Barkha Dutt: Your statement today speaks about your heart going out to the young people who have been killed in firing by security forces during these protests in the past 10 days, through this medium, are you assuring the families of these people some sort of judicial enquiry that will look into what happened and whether it could have happened any other way?
Omar Abdullah: Barkha we haven't yet decided whether there is a need because as I said, these incidents weren't one incident, I mean there were three separate incidents, Srinagar was separate, completely different causes, completely different situations, Sopore was different, Sopore emerged out of an encounter in which the militants tried to use the people as a human shield so to speak , Anantnag's case is completely different, so now whether we look at these three incidents differently or separately, whether we should look at them as one as an extension of the other and have one enquiry to look into them and to learn lessons from them, to be honest with you, at this point of time, I and my colleagues have been busy getting the situation back to normal. Once normalcy is completely restored, the state is completely free from any sort of curfew or trouble, at that point in time we will sit down and decide what the next logical step should be and then will take it.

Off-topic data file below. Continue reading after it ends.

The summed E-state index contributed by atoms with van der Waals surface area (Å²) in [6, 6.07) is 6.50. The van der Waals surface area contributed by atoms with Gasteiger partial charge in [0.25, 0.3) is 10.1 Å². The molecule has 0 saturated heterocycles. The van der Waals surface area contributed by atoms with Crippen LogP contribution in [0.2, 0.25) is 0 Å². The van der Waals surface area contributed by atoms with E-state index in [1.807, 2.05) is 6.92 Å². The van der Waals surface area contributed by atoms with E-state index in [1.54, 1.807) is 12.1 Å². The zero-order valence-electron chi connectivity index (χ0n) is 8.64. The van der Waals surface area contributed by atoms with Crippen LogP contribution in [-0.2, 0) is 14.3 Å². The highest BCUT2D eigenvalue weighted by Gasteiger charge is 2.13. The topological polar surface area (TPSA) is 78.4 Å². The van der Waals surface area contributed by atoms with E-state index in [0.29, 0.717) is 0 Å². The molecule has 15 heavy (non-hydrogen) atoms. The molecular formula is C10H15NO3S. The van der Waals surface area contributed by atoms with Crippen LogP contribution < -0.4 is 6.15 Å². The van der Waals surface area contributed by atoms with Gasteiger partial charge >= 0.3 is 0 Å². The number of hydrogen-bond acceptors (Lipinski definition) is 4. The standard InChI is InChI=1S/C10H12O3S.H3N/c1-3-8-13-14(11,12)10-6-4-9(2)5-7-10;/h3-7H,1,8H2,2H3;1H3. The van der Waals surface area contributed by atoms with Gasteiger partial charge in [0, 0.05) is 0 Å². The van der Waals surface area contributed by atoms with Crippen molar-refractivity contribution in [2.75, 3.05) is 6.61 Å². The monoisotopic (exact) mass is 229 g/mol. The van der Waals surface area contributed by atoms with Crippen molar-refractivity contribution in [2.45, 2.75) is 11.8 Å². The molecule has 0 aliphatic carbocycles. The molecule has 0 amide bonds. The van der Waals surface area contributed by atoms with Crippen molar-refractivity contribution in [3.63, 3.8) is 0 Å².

Barkha Dutt: When can we hope for the curfew to be lifted in the valley?
Omar Abdullah: Well, now the biggest challenge for us was Friday as we have all seen, traditionally Friday post prayers is the period of maximum protests and unrest, today we even had an Idgah chalo call, which we had to deal with, now that that is behind us, my senior officers and I will be sitting down and will look at the areas under curfew and will try in a graded manner, try and give the people some relief, so that they can come out, pick up essential supplies, obviously those areas that behave well as in where crowd trouble is minimum, where people go about their normal business in an orderly and organized fashion, will have no hesitation in removing curfew from those areas. Obviously, it will happen in the next couple of days.